The National Insurance Act 1911 received royal assent in December 1911. It followed a lengthy national debate and the Royal Commission on the Poor Laws, set up to work out the best way to alleviate the economic and societal hardship faced by the poor. A majority and minority report were published in 1909 and the minority report, largely authored by Sidney and Beatrice Webb, had the longer lasting impact. William Beveridge was an adviser.
The National Insurance Act 1911 created a national system of insurance to protect working people against loss of income relating to sickness or unemployment (thereby reducing the demand on Poor Law assistance). This act is forever linked with the name of Lloyd George, who was Chancellor of the Exchequer.
Employees aged between 16 and 70 years old earning less than £160 (and manual workers) were required to be insured. Contributions were paid on a sliding scale and women were paid less as their benefits package was lower. The insurance provided sickness benefit for a period of 26 weeks as well as a range of other benefits, including medical treatment and assistance and treatment in a sanatorium for tuberculosis. The act required insurance committees to make a list of doctors willing to attend those in receipt of medical benefit. Insured persons would be able to choose from the doctors on the list.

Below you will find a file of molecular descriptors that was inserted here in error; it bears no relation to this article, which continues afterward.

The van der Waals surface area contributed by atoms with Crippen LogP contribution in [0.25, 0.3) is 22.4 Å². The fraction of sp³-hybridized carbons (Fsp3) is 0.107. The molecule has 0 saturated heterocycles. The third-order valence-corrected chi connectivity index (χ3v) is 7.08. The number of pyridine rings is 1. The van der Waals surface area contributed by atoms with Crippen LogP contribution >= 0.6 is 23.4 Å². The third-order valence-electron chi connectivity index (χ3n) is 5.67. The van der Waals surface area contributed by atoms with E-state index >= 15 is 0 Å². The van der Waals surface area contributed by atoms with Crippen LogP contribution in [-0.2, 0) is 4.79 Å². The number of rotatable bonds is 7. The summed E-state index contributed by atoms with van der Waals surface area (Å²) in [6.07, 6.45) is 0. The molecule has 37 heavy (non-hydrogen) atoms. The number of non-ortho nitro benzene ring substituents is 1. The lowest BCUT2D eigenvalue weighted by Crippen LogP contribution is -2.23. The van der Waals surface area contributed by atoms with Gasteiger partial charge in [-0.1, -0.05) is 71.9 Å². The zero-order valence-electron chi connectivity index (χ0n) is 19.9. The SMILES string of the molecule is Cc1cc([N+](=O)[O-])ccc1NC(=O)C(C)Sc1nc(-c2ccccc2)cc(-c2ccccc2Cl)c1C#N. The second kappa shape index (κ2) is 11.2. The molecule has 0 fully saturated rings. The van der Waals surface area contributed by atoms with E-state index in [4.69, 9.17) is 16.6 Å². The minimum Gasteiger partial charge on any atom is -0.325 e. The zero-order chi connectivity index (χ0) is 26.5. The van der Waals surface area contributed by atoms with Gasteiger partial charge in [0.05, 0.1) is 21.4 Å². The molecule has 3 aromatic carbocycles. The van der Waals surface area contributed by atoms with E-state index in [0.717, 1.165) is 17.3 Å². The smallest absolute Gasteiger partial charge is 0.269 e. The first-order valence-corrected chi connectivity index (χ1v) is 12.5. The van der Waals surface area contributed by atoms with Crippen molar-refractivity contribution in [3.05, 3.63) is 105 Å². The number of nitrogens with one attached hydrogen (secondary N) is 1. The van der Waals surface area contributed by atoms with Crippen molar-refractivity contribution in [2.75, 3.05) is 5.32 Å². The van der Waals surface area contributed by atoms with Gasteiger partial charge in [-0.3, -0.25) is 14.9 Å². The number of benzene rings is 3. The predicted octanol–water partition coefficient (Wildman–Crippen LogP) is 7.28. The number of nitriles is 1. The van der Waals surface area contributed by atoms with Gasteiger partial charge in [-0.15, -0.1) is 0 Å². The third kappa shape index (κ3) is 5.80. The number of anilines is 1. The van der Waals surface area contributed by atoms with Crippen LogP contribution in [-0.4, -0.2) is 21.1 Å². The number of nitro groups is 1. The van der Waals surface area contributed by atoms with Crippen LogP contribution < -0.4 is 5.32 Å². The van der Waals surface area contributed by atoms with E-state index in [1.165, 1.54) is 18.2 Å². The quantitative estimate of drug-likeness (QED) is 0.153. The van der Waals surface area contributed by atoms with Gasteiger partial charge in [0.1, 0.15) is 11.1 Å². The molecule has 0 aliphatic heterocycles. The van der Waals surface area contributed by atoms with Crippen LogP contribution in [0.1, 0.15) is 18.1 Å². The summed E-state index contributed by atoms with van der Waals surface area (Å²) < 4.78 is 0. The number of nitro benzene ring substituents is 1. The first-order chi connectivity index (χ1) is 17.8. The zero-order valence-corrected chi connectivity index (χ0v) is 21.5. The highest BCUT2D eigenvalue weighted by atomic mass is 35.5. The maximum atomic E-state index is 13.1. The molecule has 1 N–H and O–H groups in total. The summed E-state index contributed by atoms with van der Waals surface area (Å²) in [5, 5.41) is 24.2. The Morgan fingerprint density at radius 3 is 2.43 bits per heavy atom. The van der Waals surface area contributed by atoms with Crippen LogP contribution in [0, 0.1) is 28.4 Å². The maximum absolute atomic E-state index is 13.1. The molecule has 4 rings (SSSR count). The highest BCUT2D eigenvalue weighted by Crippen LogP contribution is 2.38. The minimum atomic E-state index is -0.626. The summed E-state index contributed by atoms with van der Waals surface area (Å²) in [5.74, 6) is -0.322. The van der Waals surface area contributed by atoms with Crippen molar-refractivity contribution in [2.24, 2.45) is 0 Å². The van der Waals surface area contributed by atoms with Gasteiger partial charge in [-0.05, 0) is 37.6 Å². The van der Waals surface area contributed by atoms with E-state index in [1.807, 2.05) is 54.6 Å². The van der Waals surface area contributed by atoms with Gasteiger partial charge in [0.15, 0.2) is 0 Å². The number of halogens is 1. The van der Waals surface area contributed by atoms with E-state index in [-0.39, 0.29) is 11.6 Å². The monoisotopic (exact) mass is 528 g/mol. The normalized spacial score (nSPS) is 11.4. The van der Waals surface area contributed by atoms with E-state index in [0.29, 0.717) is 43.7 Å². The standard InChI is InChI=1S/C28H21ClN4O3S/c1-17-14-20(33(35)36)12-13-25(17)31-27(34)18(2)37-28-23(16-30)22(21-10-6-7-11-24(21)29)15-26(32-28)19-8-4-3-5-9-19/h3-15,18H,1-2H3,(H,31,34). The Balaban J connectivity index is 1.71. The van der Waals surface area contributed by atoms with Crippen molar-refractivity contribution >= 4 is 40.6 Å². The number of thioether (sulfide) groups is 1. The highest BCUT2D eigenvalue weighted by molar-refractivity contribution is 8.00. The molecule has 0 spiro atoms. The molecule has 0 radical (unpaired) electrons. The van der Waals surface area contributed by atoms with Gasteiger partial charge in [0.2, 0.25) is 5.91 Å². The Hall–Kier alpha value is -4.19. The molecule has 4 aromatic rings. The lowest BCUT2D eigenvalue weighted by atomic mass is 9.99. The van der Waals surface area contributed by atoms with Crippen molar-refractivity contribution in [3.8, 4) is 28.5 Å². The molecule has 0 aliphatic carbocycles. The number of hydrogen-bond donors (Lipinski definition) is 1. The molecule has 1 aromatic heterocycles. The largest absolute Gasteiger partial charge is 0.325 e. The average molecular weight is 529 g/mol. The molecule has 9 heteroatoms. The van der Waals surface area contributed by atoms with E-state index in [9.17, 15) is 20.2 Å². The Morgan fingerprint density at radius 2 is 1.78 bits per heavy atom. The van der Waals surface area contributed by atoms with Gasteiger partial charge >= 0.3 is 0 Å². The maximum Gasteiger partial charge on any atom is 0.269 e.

In parallel, the act provided for unemployment insurance. Workmen in insured trades such as building, construction and mechanical engineering were required to be insured.